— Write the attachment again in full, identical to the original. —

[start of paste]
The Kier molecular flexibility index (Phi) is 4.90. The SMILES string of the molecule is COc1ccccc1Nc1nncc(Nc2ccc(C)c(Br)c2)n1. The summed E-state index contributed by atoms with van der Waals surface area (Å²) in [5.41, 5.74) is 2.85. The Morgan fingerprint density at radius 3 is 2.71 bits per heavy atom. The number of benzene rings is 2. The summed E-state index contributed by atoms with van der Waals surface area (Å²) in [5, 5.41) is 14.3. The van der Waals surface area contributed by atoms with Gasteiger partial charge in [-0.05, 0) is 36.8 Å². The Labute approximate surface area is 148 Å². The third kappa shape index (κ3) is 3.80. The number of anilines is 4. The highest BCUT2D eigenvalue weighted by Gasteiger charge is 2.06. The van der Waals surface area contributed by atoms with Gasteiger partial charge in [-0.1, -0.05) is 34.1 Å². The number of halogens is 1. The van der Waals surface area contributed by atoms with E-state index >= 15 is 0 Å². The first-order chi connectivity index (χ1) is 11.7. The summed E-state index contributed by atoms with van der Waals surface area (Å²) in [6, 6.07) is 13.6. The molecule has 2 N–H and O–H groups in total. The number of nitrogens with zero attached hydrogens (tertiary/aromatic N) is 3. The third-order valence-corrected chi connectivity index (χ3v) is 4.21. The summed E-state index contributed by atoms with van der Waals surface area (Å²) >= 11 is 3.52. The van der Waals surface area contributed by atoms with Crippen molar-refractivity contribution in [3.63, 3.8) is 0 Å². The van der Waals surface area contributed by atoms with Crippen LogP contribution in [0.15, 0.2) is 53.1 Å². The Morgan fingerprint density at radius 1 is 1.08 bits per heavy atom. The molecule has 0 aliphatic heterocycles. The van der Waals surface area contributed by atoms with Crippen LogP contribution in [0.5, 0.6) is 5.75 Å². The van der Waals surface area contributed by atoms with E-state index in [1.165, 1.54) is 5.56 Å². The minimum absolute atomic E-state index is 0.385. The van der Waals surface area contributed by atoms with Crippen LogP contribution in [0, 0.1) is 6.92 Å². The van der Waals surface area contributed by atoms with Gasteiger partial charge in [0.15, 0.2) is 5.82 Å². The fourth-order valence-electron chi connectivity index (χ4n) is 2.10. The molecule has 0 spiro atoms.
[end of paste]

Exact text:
The Kier molecular flexibility index (Phi) is 4.90. The SMILES string of the molecule is COc1ccccc1Nc1nncc(Nc2ccc(C)c(Br)c2)n1. The summed E-state index contributed by atoms with van der Waals surface area (Å²) in [5.41, 5.74) is 2.85. The Morgan fingerprint density at radius 3 is 2.71 bits per heavy atom. The number of benzene rings is 2. The summed E-state index contributed by atoms with van der Waals surface area (Å²) in [5, 5.41) is 14.3. The van der Waals surface area contributed by atoms with Gasteiger partial charge in [-0.05, 0) is 36.8 Å². The Labute approximate surface area is 148 Å². The third kappa shape index (κ3) is 3.80. The number of anilines is 4. The highest BCUT2D eigenvalue weighted by Gasteiger charge is 2.06. The van der Waals surface area contributed by atoms with Gasteiger partial charge in [-0.1, -0.05) is 34.1 Å². The number of halogens is 1. The van der Waals surface area contributed by atoms with E-state index >= 15 is 0 Å². The first-order chi connectivity index (χ1) is 11.7. The summed E-state index contributed by atoms with van der Waals surface area (Å²) in [6, 6.07) is 13.6. The molecule has 2 N–H and O–H groups in total. The number of nitrogens with zero attached hydrogens (tertiary/aromatic N) is 3. The third-order valence-corrected chi connectivity index (χ3v) is 4.21. The summed E-state index contributed by atoms with van der Waals surface area (Å²) >= 11 is 3.52. The van der Waals surface area contributed by atoms with Crippen molar-refractivity contribution in [3.63, 3.8) is 0 Å². The van der Waals surface area contributed by atoms with Crippen LogP contribution in [0.15, 0.2) is 53.1 Å². The Morgan fingerprint density at radius 1 is 1.08 bits per heavy atom. The molecule has 0 aliphatic heterocycles. The van der Waals surface area contributed by atoms with Crippen LogP contribution in [0.5, 0.6) is 5.75 Å². The van der Waals surface area contributed by atoms with E-state index in [1.165, 1.54) is 5.56 Å². The minimum absolute atomic E-state index is 0.385. The van der Waals surface area contributed by atoms with Crippen LogP contribution in [0, 0.1) is 6.92 Å². The van der Waals surface area contributed by atoms with Gasteiger partial charge in [0.15, 0.2) is 5.82 Å². The fourth-order valence-electron chi connectivity index (χ4n) is 2.10. The molecule has 0 spiro atoms.